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Plaid Tidings

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They're baaack! Back from a long absence. Back from the dead (as the creative storyline tells it, that is). And, most importantly for SoCal audiences, back to the Globe. In a reincarnation as "Plaid Tidings," the Forever Plaid quartet, along with perennial and original director, Stuart Ross, landed a happy holiday sleigh in San Diego just in time to distribute a slew of musical glad tidings.

In addition to Ross, who also wrote the book and created the musical staging, credit designers Sean Fanning (Scenic), Chris Rynne (Lighting), Paul Peterson (Sound), and Deb Stein (Original costumes) for the swift, agile changes of mood that dictate this show' s lively, vivacious pace.

The stars are still the obvious Plaids. The four men in tartan - Davin Brannen as Sparky, Leo Daignault as Jinx, Jason Heil as Smudge (the only member debuting on the Globe stage) and Michael Winther as Frankie - serve up a clever, hilarious, thoroughly entertaining holiday show for grownups of all ages. Neither the tunes nor the book forbids kids, but the musical in-jokes and industry references nod to those who were harmonically conscious by the mid-60s.

That is when the scaffolding story that supports the tunes and croons begins. Knocked into the hereafter in 1964 by a bus of Catholic schoolgirls on their way to witness the Beatles' debut on the Ed Sullivan show (note the numerous cultural references), the Plaid youths find themselves back on 2010 earth. Presumably keeping up their rehearsals and enthusiasm in the intervening decades, the Plaids have a mission, which turns out to be completing their dream of performing a televised holiday show.

How and with whom they endeavor to accomplish it provides a nifty background for the scores of songs, skits, stories and medleys that follow the opening "Stranger in Paradise." Before the last vocals ring out and the bells of the realized holidays chime, the intrepid foursome delivers more than a few highlights and high jinks.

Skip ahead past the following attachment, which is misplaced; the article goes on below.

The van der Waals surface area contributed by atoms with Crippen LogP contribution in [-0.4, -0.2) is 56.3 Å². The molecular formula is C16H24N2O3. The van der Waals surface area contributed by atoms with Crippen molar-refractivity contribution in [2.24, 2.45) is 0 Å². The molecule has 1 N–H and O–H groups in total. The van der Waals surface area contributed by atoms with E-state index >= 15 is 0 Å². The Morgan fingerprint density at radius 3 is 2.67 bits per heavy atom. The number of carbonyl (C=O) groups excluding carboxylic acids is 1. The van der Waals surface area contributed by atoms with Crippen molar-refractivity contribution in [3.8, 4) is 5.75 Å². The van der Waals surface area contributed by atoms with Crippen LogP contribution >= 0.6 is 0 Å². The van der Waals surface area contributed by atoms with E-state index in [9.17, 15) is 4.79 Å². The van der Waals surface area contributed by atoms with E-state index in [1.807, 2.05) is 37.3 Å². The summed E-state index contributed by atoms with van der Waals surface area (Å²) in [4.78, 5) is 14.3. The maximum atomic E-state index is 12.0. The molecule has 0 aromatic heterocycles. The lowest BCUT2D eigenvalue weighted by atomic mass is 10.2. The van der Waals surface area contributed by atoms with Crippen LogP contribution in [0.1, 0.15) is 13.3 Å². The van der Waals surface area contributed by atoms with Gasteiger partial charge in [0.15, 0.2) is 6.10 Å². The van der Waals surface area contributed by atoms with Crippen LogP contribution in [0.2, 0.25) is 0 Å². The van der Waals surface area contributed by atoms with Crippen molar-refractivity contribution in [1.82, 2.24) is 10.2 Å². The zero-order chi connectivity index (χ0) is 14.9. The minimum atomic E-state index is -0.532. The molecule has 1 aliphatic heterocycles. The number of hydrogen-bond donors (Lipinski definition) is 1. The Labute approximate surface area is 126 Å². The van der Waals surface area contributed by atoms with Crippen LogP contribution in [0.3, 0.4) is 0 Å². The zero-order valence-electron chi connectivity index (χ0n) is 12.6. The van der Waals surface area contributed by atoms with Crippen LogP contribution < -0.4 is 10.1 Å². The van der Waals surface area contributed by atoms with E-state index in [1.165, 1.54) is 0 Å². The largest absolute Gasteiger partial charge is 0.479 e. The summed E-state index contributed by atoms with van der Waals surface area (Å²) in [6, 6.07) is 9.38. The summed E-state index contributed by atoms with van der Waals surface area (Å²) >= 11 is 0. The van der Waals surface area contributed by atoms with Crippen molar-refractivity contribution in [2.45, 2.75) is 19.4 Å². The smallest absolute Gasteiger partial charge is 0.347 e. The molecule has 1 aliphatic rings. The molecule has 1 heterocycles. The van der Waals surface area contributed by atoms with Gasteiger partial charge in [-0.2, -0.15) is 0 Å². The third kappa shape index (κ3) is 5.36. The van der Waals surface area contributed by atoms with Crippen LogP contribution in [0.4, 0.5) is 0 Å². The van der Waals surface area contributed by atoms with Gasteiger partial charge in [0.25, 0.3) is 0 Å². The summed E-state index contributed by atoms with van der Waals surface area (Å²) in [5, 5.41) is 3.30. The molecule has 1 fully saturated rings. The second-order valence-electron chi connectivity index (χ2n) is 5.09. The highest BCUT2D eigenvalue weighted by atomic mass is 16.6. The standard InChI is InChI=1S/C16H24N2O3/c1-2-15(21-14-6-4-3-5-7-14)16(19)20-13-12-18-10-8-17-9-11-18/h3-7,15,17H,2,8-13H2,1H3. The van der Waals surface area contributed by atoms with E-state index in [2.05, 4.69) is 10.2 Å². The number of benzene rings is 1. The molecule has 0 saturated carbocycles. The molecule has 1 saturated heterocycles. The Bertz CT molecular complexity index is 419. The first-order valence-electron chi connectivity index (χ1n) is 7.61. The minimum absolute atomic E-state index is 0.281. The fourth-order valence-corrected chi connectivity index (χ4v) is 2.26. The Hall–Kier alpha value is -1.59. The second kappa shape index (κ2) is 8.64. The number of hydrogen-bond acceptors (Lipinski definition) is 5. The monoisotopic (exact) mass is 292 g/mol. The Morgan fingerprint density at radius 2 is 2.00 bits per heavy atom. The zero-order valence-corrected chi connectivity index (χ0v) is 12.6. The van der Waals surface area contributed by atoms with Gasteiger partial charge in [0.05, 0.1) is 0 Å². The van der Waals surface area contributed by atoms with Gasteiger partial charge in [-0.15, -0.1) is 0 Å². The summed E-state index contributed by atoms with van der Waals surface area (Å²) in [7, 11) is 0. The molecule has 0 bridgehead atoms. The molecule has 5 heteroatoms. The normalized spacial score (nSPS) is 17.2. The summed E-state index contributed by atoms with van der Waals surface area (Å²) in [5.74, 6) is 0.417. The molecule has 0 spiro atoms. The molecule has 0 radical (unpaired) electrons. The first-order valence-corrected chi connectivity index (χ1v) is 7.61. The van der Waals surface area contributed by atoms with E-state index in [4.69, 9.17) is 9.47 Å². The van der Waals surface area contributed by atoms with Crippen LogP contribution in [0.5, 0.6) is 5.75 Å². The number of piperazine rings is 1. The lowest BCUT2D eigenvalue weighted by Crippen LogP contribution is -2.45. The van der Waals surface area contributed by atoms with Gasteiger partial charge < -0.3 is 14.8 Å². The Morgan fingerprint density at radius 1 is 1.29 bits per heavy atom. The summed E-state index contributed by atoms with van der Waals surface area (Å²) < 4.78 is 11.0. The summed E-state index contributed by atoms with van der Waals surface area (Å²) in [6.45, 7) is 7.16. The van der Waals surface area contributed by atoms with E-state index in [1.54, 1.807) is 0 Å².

Among them: an ensemble "Life Can Be a Dream" employing long-handled toilet plungers in a "Stomp"-like variety of uses; a calypso banana scene with clever, toss-onstage props and sets; a Vaudevillian "Besame Mucho" by gymnastically lithe Jinx originator Daignault; and an illuminating litany of holiday songs and their hidden meanings by a whimsically erudite Winther. Carols will never seem the same again.

Fortunately, Plaid is still very much Plaid, thanks to the nimble minds and choreography of the foursome. The return of the Plaid is a glad "Plaid Tidings," indeed.

"Plaid Tidings" plays on The Sheryl and Harvey White Theatre stage of San Diego's The Old Globe Theatre in Balboa Park through December 26. Tickets are $35-$67. Performance times: Tues-Fri at 7 p.m.; Sat & Sun at 2 p.m. and 7 p.m. No performance on Christmas. For reservations: call 619-23-GLOBE or go online



Laguna Playhouse Announces Ellen Richard as its Interim Executive Director

May 3, 2016…Laguna Beach, Calif…Laguna Playhouse Board of Directors announced today that, later this month, Ellen Richard will be joining Laguna Playhouse as its Interim Executive Director. The Playhouse announced late last year that it was undertaking a national search guided by Arts Consulting Group (ACG) for an Executive Director to succeed Karen Wood who had held this position for the past eight years.